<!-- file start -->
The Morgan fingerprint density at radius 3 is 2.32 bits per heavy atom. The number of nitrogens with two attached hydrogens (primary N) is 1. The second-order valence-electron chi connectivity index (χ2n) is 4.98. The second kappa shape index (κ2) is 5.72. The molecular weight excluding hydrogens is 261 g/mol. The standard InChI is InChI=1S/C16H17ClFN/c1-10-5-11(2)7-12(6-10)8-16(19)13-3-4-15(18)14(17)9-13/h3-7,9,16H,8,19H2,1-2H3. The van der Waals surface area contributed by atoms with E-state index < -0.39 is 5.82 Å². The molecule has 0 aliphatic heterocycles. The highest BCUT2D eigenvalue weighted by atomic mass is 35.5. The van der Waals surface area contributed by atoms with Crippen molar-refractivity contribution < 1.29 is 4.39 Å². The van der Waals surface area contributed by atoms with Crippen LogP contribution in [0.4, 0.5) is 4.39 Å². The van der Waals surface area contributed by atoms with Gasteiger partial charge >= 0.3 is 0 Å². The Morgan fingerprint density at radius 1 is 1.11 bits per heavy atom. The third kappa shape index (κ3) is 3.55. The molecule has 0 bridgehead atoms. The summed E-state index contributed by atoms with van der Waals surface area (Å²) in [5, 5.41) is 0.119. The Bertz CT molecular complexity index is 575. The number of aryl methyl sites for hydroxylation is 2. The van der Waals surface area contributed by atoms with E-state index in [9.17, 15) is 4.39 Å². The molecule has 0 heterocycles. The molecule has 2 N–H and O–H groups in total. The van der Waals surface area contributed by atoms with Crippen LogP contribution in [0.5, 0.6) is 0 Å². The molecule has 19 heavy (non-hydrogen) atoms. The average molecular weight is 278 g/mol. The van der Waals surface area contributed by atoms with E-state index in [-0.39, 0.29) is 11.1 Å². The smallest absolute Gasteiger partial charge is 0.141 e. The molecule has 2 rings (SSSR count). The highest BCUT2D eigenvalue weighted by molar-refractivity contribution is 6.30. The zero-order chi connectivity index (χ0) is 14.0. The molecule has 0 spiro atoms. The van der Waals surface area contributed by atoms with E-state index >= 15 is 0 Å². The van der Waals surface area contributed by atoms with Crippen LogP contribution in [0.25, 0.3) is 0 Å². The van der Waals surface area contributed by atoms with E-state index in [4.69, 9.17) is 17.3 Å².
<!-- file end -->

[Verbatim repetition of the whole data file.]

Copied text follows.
The Morgan fingerprint density at radius 3 is 2.32 bits per heavy atom. The number of nitrogens with two attached hydrogens (primary N) is 1. The second-order valence-electron chi connectivity index (χ2n) is 4.98. The second kappa shape index (κ2) is 5.72. The molecular weight excluding hydrogens is 261 g/mol. The standard InChI is InChI=1S/C16H17ClFN/c1-10-5-11(2)7-12(6-10)8-16(19)13-3-4-15(18)14(17)9-13/h3-7,9,16H,8,19H2,1-2H3. The van der Waals surface area contributed by atoms with E-state index < -0.39 is 5.82 Å². The molecule has 0 aliphatic heterocycles. The highest BCUT2D eigenvalue weighted by atomic mass is 35.5. The van der Waals surface area contributed by atoms with Crippen molar-refractivity contribution < 1.29 is 4.39 Å². The van der Waals surface area contributed by atoms with Crippen LogP contribution in [0.4, 0.5) is 4.39 Å². The van der Waals surface area contributed by atoms with Gasteiger partial charge >= 0.3 is 0 Å². The Morgan fingerprint density at radius 1 is 1.11 bits per heavy atom. The third kappa shape index (κ3) is 3.55. The molecule has 0 bridgehead atoms. The summed E-state index contributed by atoms with van der Waals surface area (Å²) in [5, 5.41) is 0.119. The Bertz CT molecular complexity index is 575. The number of aryl methyl sites for hydroxylation is 2. The van der Waals surface area contributed by atoms with E-state index in [9.17, 15) is 4.39 Å². The molecule has 0 heterocycles. The molecule has 2 N–H and O–H groups in total. The van der Waals surface area contributed by atoms with Crippen LogP contribution in [0.5, 0.6) is 0 Å². The molecule has 19 heavy (non-hydrogen) atoms. The average molecular weight is 278 g/mol. The van der Waals surface area contributed by atoms with E-state index in [-0.39, 0.29) is 11.1 Å². The smallest absolute Gasteiger partial charge is 0.141 e. The molecule has 2 rings (SSSR count). The highest BCUT2D eigenvalue weighted by molar-refractivity contribution is 6.30. The zero-order chi connectivity index (χ0) is 14.0. The molecule has 0 spiro atoms. The van der Waals surface area contributed by atoms with E-state index >= 15 is 0 Å². The van der Waals surface area contributed by atoms with Crippen LogP contribution in [0.25, 0.3) is 0 Å². The van der Waals surface area contributed by atoms with E-state index in [4.69, 9.17) is 17.3 Å².